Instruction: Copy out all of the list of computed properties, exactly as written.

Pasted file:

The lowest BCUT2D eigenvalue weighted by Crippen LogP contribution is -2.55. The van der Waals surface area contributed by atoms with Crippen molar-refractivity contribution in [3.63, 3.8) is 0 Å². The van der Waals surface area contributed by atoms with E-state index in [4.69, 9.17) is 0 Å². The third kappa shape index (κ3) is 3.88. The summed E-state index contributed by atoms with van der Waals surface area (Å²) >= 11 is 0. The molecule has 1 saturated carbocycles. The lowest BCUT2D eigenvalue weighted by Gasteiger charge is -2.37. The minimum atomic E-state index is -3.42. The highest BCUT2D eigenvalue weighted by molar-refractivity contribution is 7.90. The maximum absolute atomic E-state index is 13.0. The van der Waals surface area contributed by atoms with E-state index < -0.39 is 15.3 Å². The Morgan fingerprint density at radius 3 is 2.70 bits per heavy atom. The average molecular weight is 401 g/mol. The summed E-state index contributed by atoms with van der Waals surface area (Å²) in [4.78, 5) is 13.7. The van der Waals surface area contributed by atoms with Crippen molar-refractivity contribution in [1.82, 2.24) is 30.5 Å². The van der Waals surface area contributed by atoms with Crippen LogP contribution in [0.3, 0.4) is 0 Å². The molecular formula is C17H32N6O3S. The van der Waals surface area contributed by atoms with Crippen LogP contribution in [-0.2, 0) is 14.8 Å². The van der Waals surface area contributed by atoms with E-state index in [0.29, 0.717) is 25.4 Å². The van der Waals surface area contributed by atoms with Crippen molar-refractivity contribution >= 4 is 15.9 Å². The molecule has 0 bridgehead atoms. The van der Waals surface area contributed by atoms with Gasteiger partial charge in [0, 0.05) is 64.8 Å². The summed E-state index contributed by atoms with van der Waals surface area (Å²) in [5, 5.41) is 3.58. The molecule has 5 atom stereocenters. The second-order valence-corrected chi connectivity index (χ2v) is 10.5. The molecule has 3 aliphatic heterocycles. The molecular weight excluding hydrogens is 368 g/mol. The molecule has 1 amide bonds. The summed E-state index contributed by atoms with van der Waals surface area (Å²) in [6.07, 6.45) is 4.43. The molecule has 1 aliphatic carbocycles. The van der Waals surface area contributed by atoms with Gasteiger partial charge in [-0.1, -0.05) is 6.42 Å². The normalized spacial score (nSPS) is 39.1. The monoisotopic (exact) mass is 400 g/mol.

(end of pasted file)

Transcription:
The lowest BCUT2D eigenvalue weighted by Crippen LogP contribution is -2.55. The van der Waals surface area contributed by atoms with Crippen molar-refractivity contribution in [3.63, 3.8) is 0 Å². The van der Waals surface area contributed by atoms with E-state index in [4.69, 9.17) is 0 Å². The third kappa shape index (κ3) is 3.88. The summed E-state index contributed by atoms with van der Waals surface area (Å²) >= 11 is 0. The molecule has 1 saturated carbocycles. The lowest BCUT2D eigenvalue weighted by Gasteiger charge is -2.37. The minimum atomic E-state index is -3.42. The highest BCUT2D eigenvalue weighted by molar-refractivity contribution is 7.90. The maximum absolute atomic E-state index is 13.0. The van der Waals surface area contributed by atoms with E-state index < -0.39 is 15.3 Å². The Morgan fingerprint density at radius 3 is 2.70 bits per heavy atom. The average molecular weight is 401 g/mol. The summed E-state index contributed by atoms with van der Waals surface area (Å²) in [4.78, 5) is 13.7. The van der Waals surface area contributed by atoms with Crippen molar-refractivity contribution in [1.82, 2.24) is 30.5 Å². The van der Waals surface area contributed by atoms with Crippen LogP contribution in [0.3, 0.4) is 0 Å². The molecular formula is C17H32N6O3S. The van der Waals surface area contributed by atoms with Crippen LogP contribution in [-0.2, 0) is 14.8 Å². The van der Waals surface area contributed by atoms with E-state index in [0.29, 0.717) is 25.4 Å². The van der Waals surface area contributed by atoms with Crippen molar-refractivity contribution >= 4 is 15.9 Å². The molecule has 0 bridgehead atoms. The van der Waals surface area contributed by atoms with Gasteiger partial charge in [0, 0.05) is 64.8 Å². The summed E-state index contributed by atoms with van der Waals surface area (Å²) in [5, 5.41) is 3.58. The molecule has 5 atom stereocenters. The second-order valence-corrected chi connectivity index (χ2v) is 10.5. The molecule has 3 aliphatic heterocycles. The molecular weight excluding hydrogens is 368 g/mol. The molecule has 1 amide bonds. The summed E-state index contributed by atoms with van der Waals surface area (Å²) in [6.07, 6.45) is 4.43. The molecule has 1 aliphatic carbocycles. The van der Waals surface area contributed by atoms with Gasteiger partial charge in [-0.1, -0.05) is 6.42 Å². The normalized spacial score (nSPS) is 39.1. The monoisotopic (exact) mass is 400 g/mol.